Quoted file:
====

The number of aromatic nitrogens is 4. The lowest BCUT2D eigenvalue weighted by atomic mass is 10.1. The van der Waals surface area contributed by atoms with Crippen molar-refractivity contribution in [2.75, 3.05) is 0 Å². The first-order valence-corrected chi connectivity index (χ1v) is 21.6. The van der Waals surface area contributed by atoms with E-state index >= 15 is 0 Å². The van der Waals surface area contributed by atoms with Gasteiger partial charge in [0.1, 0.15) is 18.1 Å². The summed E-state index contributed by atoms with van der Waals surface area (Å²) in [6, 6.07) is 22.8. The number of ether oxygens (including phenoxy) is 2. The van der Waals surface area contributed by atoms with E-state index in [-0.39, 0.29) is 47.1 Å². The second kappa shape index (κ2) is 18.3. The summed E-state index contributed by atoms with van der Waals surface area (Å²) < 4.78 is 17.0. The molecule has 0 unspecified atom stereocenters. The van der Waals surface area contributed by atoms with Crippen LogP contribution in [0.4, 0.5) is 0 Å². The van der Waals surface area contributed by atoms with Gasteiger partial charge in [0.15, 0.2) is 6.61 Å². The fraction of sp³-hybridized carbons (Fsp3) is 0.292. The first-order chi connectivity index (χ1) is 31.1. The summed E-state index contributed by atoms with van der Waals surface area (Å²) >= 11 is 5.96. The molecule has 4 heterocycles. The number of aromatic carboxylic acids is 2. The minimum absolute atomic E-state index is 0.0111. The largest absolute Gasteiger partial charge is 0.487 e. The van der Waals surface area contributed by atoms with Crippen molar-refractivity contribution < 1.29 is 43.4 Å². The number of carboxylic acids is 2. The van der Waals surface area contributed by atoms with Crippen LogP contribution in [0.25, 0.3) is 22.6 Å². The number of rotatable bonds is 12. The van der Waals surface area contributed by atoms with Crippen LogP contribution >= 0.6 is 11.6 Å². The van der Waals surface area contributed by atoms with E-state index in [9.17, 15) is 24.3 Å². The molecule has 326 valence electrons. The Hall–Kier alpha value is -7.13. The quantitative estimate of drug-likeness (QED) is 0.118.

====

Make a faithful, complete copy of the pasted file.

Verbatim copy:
The number of aromatic nitrogens is 4. The lowest BCUT2D eigenvalue weighted by atomic mass is 10.1. The van der Waals surface area contributed by atoms with Crippen molar-refractivity contribution in [2.75, 3.05) is 0 Å². The first-order valence-corrected chi connectivity index (χ1v) is 21.6. The van der Waals surface area contributed by atoms with E-state index >= 15 is 0 Å². The van der Waals surface area contributed by atoms with Gasteiger partial charge in [0.1, 0.15) is 18.1 Å². The summed E-state index contributed by atoms with van der Waals surface area (Å²) in [6, 6.07) is 22.8. The number of ether oxygens (including phenoxy) is 2. The van der Waals surface area contributed by atoms with E-state index in [-0.39, 0.29) is 47.1 Å². The second kappa shape index (κ2) is 18.3. The summed E-state index contributed by atoms with van der Waals surface area (Å²) < 4.78 is 17.0. The molecule has 0 unspecified atom stereocenters. The van der Waals surface area contributed by atoms with Crippen LogP contribution in [0.4, 0.5) is 0 Å². The van der Waals surface area contributed by atoms with Gasteiger partial charge in [0.15, 0.2) is 6.61 Å². The fraction of sp³-hybridized carbons (Fsp3) is 0.292. The first-order chi connectivity index (χ1) is 31.1. The summed E-state index contributed by atoms with van der Waals surface area (Å²) >= 11 is 5.96. The molecule has 4 heterocycles. The number of aromatic carboxylic acids is 2. The minimum absolute atomic E-state index is 0.0111. The largest absolute Gasteiger partial charge is 0.487 e. The van der Waals surface area contributed by atoms with Crippen molar-refractivity contribution < 1.29 is 43.4 Å². The number of carboxylic acids is 2. The van der Waals surface area contributed by atoms with Crippen LogP contribution in [0.25, 0.3) is 22.6 Å². The number of rotatable bonds is 12. The van der Waals surface area contributed by atoms with Crippen LogP contribution >= 0.6 is 11.6 Å². The van der Waals surface area contributed by atoms with E-state index in [9.17, 15) is 24.3 Å². The molecule has 326 valence electrons. The Hall–Kier alpha value is -7.13. The quantitative estimate of drug-likeness (QED) is 0.118.